15. 15. Import data from external source - Set up the template in WP All Import Shanta R. Nathwani - @ShantaDotCa - 1 5
  16. 16. All the things! Shanta R. Nathwani - @ShantaDotCa - 1 6
  17. 17. Now…on to FacetWP! Shanta R. Nathwani - @ShantaDotCa - 1 7
  18. 18. Facet Types Shanta R. Nathwani - @ShantaDotCa - 1 8
  19. 19. Under Facets… Shanta R. Nathwani - @ShantaDotCa - 1 9
  20. 20. Save and Re-index Shanta R. Nathwani - @ShantaDotCa - 2 0
  21. 21. Onto the Facet Template Shanta R. Nathwani - @ShantaDotCa - 2 1
  22. 22. Customization of the Facet Template Shanta R. Nathwani - @ShantaDotCa - 2 2
  23. 23. Copy the shortcodes from templates and facets Shanta R. Nathwani - @ShantaDotCa - 2 3
  24. 24. Create a page and insert the shortcodes Shanta R. Nathwani - @ShantaDotCa - 2 4
  25. 25. The Result Shanta R. Nathwani - @ShantaDotCa - 2 5
  26. 26. Facets At Work Shanta R. Nathwani - @ShantaDotCa - 2 6
  27. 27. Facets In Action Shanta R. Nathwani - @ShantaDotCa - 2 7
  28. 28. Results! Shanta R. Nathwani - @ShantaDotCa - 2 8
  29. 29. Results! Shanta R. Nathwani - @ShantaDotCa - 2 9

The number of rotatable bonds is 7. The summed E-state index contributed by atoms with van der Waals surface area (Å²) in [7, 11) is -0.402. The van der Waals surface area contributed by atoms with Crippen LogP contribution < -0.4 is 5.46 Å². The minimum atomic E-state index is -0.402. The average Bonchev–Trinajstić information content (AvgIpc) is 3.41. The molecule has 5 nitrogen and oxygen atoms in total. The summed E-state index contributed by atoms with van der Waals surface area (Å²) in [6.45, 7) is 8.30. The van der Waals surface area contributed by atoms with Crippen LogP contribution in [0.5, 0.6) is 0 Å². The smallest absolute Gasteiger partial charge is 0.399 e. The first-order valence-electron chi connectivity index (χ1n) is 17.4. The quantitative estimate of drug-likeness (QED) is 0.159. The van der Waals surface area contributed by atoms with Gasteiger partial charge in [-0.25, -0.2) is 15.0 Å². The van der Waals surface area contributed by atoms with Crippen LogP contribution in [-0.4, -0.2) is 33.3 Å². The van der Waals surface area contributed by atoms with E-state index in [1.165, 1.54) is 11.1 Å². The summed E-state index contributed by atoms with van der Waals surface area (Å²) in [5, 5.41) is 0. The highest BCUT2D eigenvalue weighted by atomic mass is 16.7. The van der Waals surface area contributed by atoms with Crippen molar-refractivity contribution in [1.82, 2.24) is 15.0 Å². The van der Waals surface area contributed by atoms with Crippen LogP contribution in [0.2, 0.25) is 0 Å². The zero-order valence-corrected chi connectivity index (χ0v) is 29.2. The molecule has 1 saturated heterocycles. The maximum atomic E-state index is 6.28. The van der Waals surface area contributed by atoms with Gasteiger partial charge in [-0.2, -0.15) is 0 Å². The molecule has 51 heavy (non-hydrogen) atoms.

Editor's Notes

  • This is a fairly new topic for me, so I would appreciate questions and feedback.
  • Hoping to get to Pune!
  • Becky Davis for giving me the idea to do this talk. Justin Howe for helping me figure it out. And of course to Shawn Pucknell, for getting me to push my envelope.
  • And yes, I am a samurai, because samurai are cooler.
  • Jump to and search for Dragons
  • Use Updraft Plus as well.
  • Jump over to the demo!
  • Here, I’ve chosen to import the data into posts. You can input them into pages, Custom Post Types and more! I’ve input the name of the event into the title. The long description, website and major intersection into the body of the post here from the original import data on the right side.